While Gary, with a Coast Guard law enforcement detachment team embarked, deployed for Operation Martillo (Spanish for “Hammer”), a counter-narcotics patrol, in the Eastern Pacific Ocean, she intercepted a suspicious vessel on 4 January 2013. The Coast Guardsmen and Sailors from the ship’s "visit, board, search, and seizure" (VBSS) team boarded the suspected smuggler and seized 600 pounds (270 kg) of cocaine with an estimated street value of $22 million. “This was one of those vessels we were chasing in the dark,” Leatrice Daniels, Gary's embarked Naval Criminal Investigative Service (NCIS) agent explained, “There was great open communication with everybody involved. Everything just flowed, from pursuit to initial contact and boarding.” The investigators deemed the smuggler a hazard to navigation and sank her. This case concluded a hectic week in which Gary's crewmembers and Coast Guardsmen boarded three boats, disrupting more than 2,000 pounds (910 kg) of cocaine destined for the United States with a street value of $272 million.[1]

On the night of 8 January 2013, Gary encountered a small vessel loaded with cargo. The boat displayed several indicators that she was involved in illicit trafficking, and the VBSS team and the Coast Guardsmen boarded the vessel. While they searched the boat, she suffered a temporary steering casualty, rendering her dangerous to operate. Gary rigged a tow until the Americans and the mariners restored the boat’s steering. The intervening time enabled the boarders to complete their search and they failed to discover any narcotics on board, and the vessel resumed her voyage two days later.[1]

The ship capped her deployment by seizing an additional vessel smuggling more than 2,200 pounds (1,000 kg) of cocaine valued at $81 million. “It was a complex operation,” Lt. (j.g.) Christian Gotcher, the ship’s navigation officer, recalled, “involving a law enforcement boarding, boat and helicopter searches, precision driving, detainee handling, and multiple deck operations, but Gary's crew proved they were fully capable of handling it and scored a big win.”[1]

Gary was decommissioned on 23 July 2015 at Naval Base San Diego, California.[1][4]

The ship will be inactivated on 5 August 2015 and then prepared for transfer to Taiwan.[5]

Gary appeared in the film adaptation of Tom Clancy's The Hunt for Red October.[6]

Coat of Arms[edit]

Shield: Azure escutcheon with blue chevron surmounted by gold Mer-lion holding a three-bladed ship’s propeller proper under an inverted rocker of five argent stars. Crest: On a wreath of the colors gold and azure a demi-sun gules below a fire-bomb proper flanked by two green palm fronds and surmounted by a gold stockless anchor between two demi-arrows proper. Motto: On an azure scroll in doubled gold the motto “Freedom’s Foremost Guardian.”

Symbolism

Shield: The light blue “V” shape represents the Medal of Honor ribbon as it rests on the dark blue of the Navy uniform. The “V for Victory” symbol was also used extensively during World War II at the time then-Lieutenant Gary was awarded the Medal of Honor. The five stars are from the medal service ribbon. The Merlion, a legendary seafaring creature, represents the courage shown by Lieutenant Gary when he saved hundreds of his shipmates from a violent death at sea. The ship’s propeller denotes that he was an Engineering Officer, who as such went back into the number 3 fireroom at great personal risk to direct the raising of steam to get the carrier Franklin underway after it was without power for several hours due to extensive damage from enemy action.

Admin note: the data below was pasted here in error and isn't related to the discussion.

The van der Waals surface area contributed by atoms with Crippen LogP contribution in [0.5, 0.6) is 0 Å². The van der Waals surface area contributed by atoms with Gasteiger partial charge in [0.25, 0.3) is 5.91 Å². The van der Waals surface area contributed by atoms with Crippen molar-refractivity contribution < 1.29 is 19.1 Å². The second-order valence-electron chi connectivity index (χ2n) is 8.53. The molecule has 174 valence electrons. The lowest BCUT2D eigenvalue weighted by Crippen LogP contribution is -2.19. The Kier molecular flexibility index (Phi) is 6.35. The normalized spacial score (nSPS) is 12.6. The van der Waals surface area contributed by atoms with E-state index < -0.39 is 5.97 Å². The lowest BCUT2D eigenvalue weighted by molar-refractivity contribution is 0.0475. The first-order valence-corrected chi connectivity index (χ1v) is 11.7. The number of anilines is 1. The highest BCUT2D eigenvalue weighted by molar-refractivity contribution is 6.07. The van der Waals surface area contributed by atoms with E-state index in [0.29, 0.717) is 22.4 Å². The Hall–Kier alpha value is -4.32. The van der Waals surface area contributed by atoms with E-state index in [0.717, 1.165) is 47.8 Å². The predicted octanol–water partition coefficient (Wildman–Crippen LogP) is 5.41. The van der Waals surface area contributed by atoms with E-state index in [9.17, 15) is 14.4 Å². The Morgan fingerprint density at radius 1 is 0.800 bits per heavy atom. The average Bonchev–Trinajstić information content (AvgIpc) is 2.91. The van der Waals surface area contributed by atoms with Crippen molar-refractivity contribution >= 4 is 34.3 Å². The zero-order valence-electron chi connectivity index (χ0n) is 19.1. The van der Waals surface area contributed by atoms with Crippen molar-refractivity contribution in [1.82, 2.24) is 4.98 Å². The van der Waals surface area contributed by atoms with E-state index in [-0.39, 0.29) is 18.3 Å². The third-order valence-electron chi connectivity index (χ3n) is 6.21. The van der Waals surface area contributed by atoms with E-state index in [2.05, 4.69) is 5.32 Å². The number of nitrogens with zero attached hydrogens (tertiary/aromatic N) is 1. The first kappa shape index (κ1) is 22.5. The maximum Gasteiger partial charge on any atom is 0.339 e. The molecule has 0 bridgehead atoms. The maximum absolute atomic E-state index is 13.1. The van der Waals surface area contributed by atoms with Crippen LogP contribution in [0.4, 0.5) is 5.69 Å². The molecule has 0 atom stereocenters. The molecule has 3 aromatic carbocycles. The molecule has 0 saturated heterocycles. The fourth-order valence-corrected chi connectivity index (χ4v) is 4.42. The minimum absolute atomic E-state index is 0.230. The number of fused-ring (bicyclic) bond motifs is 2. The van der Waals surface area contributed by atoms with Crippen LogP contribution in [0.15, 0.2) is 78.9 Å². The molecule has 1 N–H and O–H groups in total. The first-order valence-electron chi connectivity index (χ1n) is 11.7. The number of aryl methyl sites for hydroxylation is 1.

Crest: The stockless anchor is one of the distinguishing features of the Navy’s Medal of Honor and is also an ancient symbol of the sea. The fire-bomb with three flames denotes the three times Lieutenant Gary braved fire and exploding bombs to lead several hundred men to safety. The arrowheads are a traditional warrior symbol indicative of the warship Gary. The setting sun is symbolic of the location of the battle off the coast of Kure, Japan in which Lieutenant Gary performed his heroic actions. The palm fronds are an age-old symbol of honor and also represent his service in the south Pacific theater.

References[edit]

  1. ^ a b c d e f g h Evans, Mark L. (28 July 2015). "Gary (FFG-51)". Naval History and Heritage Command. Retrieved 6 January 2016. 
  2. ^ Smolinski, Mike (23 June 2008). "USS Gary (FFG51)". Frigate Photo Archive. NavSource Naval History. Retrieved 14 December 2011. 
  3. ^ "America's First Clash with Iran: The Tanker War" by Lee Allen Zatarain, Chapter 17: Multiple Silkworms Inbound"
  4. ^ "USS Gary decommissioned at Naval Base San Diego". Fox 5. 24 July 2015. Retrieved 7 August 2015. 
  5. ^ Crisp, Thomas (6 August 2014). "Navy decommissioning plan 2015 — farewell to the frigates". NewberryObserver.com. Retrieved 24 February 2015. 
  6. ^ Navsource Online: Frigate Photo Archive, USS Gary (FFG-51)

This article includes information collected from the Naval Vessel Register, which, as a U.S. government publication, is in the public domain. The entry can be found here. This article incorporates text from the public domain Dictionary of American Naval Fighting Ships. The entry can be found here.

External links[edit]